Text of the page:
"Goedel showed his *1970 [Ontological Proof] to Dana Scott, and discussed it with him, in February 1970. Goedel was very concerned about his health at that time, feared that his death was near, and evidently wished to insure that this proof would not perish with him. Later in 1970, however, he apparently told Oskar Morgenstern that though he was 'satisfied' with the proof, he hesitated to publish it, for fear it would be thought "that he actually believes in God, whereas he is only engaged in a logical investigation (that is, in showing that such a proof with classical assumptions [completeness, etc.], correspondingly axiomatized, is possible)." Scott made notes on the proof and presented a version of the argument to his seminar on logical entailment at Princeton University in the fall of 1970. Through this presentation and the recollections and notes of those who attended the seminar, Goedel's ontological proof has become fairly widely known.

In ontological argument one finds a discussion on the validity of the argument:

"So that's it. The obvious question to ask is whether Goedel's proof is correct. I find myself agreeing with C. Anthony Anderson when he says the following: Consideration of the axioms, especially ... [Axiom G2], may tend to dampen one's confidence in ... [Axiom G3] and ... [Axiom G4] -- that is, if one harbors any real doubt about self-consistency. I don't say that the argument begs the questions of ... [God's possible existence]; the charge is too difficult to establish. but observe that one cannot just tell by scrutinizing a property what it entails; one might be surprised at a consequence.

To my way of thinking, this adds up to saying that Goedel's proof is really an argument, because the axioms (particularly those mentioned by Anderson) are not sufficiently self-evident to warrant calling the whole thing a proof.

Does that mean that we are back where we started? Far from it. Goedel's argument suggests an interesting via positiva (or via affirmativa) to understanding the idea of God. For example, it is interesting to compare the idea of a positive property in Gödel's sense with those aspects of this world that Calvin described as "the sparks of God's glory." According to Wordsworth this is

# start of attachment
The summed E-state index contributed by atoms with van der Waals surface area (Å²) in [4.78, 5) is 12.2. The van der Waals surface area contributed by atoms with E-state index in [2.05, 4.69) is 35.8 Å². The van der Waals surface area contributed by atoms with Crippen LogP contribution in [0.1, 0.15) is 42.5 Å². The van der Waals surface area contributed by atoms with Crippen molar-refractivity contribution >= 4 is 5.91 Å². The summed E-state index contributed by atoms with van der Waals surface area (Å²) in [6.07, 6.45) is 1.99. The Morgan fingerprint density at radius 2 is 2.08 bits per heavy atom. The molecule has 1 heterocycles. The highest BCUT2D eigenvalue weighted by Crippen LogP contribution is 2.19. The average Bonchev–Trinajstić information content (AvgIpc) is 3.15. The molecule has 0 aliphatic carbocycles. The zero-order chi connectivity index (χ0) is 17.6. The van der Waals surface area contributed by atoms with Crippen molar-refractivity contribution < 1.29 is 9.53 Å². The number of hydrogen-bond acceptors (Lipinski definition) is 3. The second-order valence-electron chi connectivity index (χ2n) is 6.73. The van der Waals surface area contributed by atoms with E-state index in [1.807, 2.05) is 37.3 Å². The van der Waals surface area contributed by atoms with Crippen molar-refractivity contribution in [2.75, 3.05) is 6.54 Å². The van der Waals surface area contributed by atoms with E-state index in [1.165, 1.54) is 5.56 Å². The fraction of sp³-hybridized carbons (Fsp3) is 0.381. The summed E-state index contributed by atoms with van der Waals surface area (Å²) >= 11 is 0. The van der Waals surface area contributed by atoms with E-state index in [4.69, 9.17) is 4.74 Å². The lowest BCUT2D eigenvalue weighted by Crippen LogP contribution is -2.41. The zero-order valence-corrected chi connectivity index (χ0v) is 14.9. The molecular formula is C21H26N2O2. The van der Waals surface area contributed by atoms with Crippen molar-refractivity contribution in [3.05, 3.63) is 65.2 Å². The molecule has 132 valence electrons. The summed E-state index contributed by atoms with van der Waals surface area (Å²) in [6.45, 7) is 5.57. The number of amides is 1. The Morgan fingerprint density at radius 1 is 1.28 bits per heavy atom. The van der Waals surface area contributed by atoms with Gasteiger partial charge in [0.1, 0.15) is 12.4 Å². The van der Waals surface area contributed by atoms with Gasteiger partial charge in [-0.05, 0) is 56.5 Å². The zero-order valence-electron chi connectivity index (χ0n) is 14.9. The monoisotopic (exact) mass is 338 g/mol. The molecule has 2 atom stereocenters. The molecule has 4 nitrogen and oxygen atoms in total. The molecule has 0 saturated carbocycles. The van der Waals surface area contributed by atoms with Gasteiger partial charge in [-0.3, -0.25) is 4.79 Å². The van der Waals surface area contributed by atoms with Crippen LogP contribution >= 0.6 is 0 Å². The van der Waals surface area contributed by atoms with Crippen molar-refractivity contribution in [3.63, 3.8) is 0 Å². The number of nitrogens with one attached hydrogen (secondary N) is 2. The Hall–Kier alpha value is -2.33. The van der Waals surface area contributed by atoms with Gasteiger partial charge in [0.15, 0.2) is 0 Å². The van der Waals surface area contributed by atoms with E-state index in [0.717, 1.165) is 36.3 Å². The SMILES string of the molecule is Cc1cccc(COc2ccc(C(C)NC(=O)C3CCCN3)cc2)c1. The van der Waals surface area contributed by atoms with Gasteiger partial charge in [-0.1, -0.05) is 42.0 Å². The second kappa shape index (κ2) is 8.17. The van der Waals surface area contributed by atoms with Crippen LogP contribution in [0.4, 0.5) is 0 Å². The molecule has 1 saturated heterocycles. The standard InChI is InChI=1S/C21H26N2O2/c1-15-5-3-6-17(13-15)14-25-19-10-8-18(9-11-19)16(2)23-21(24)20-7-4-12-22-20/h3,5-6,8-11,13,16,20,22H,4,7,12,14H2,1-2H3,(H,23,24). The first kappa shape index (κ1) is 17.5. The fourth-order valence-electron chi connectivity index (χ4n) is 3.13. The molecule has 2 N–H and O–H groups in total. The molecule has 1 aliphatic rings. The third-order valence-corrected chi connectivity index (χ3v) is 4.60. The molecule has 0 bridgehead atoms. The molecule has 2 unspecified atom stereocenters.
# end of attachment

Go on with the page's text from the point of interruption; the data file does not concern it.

"A presence that disturbs me with the joy
Of elevated thoughts; a sense sublime
Of something far more deeply interfused,
Whose dwelling is the light of setting suns"

While nothing has been convincingly demonstrated, the argument may appeal to those who, like the philosopher Spinoza or the theologican Tillich, see God as in some sense the ideal aggregation of certain fundamental and essential aspects of being. It raises metaphysical questions about the determination of those essential aspects of being which must be present whenever something is said to exist. It raises the possibility of exploring the idea of God by a metaphysical enquiry into precisely those properties which may be determined to be positive.

Even if the argument is right in all its aspects, we still may not have a clear determination of what "pure attribution" is. It is possible that the God that will be proved to have necessary existence will be some blind equation that governs the quantum fluctuations of reality, or it is possible that the God that is proved to exist may be the Judeo-Christian God or the Tao of eastern mysticism. We simply do not know."

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September 12th. 2007.

Simon Laub.